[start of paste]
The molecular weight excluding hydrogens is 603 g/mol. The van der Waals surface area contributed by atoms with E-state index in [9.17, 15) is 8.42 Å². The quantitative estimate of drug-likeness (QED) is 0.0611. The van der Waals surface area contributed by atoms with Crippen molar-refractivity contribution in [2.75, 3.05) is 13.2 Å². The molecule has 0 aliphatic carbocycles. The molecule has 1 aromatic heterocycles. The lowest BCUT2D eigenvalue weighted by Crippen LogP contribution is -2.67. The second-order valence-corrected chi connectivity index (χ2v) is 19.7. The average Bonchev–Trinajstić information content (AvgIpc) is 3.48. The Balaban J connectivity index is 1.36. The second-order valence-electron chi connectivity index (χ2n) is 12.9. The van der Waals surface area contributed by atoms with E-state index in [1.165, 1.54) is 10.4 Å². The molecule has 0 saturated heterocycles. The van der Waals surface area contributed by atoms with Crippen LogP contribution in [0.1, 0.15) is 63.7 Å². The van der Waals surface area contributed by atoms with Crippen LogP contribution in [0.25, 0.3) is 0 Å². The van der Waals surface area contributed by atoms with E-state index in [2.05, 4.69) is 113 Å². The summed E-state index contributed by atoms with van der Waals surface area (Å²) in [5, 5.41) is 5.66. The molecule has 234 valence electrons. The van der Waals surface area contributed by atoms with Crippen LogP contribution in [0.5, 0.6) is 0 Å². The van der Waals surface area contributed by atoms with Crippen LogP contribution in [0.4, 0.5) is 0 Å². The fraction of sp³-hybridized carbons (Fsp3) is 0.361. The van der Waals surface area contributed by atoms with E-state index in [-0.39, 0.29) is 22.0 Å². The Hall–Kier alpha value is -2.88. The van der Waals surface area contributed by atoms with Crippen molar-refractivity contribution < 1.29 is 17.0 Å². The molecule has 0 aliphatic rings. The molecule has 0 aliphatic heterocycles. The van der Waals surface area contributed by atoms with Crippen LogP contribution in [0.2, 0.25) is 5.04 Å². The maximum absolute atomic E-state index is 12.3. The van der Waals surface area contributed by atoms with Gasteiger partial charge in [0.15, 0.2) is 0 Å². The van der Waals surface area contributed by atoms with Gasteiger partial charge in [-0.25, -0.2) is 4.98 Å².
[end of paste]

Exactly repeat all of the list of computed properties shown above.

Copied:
The molecular weight excluding hydrogens is 603 g/mol. The van der Waals surface area contributed by atoms with E-state index in [9.17, 15) is 8.42 Å². The quantitative estimate of drug-likeness (QED) is 0.0611. The van der Waals surface area contributed by atoms with Crippen molar-refractivity contribution in [2.75, 3.05) is 13.2 Å². The molecule has 0 aliphatic carbocycles. The molecule has 1 aromatic heterocycles. The lowest BCUT2D eigenvalue weighted by Crippen LogP contribution is -2.67. The second-order valence-corrected chi connectivity index (χ2v) is 19.7. The average Bonchev–Trinajstić information content (AvgIpc) is 3.48. The Balaban J connectivity index is 1.36. The second-order valence-electron chi connectivity index (χ2n) is 12.9. The van der Waals surface area contributed by atoms with E-state index in [1.165, 1.54) is 10.4 Å². The molecule has 0 saturated heterocycles. The van der Waals surface area contributed by atoms with Crippen LogP contribution in [0.1, 0.15) is 63.7 Å². The van der Waals surface area contributed by atoms with Crippen LogP contribution in [0.25, 0.3) is 0 Å². The van der Waals surface area contributed by atoms with E-state index in [2.05, 4.69) is 113 Å². The summed E-state index contributed by atoms with van der Waals surface area (Å²) in [5, 5.41) is 5.66. The molecule has 234 valence electrons. The van der Waals surface area contributed by atoms with Crippen LogP contribution in [0.5, 0.6) is 0 Å². The van der Waals surface area contributed by atoms with Crippen LogP contribution in [0.4, 0.5) is 0 Å². The fraction of sp³-hybridized carbons (Fsp3) is 0.361. The van der Waals surface area contributed by atoms with E-state index in [-0.39, 0.29) is 22.0 Å². The Hall–Kier alpha value is -2.88. The van der Waals surface area contributed by atoms with Crippen molar-refractivity contribution < 1.29 is 17.0 Å². The molecule has 0 aliphatic rings. The molecule has 0 aliphatic heterocycles. The van der Waals surface area contributed by atoms with Crippen LogP contribution in [0.2, 0.25) is 5.04 Å². The maximum absolute atomic E-state index is 12.3. The van der Waals surface area contributed by atoms with Gasteiger partial charge in [0.15, 0.2) is 0 Å². The van der Waals surface area contributed by atoms with Gasteiger partial charge in [-0.25, -0.2) is 4.98 Å².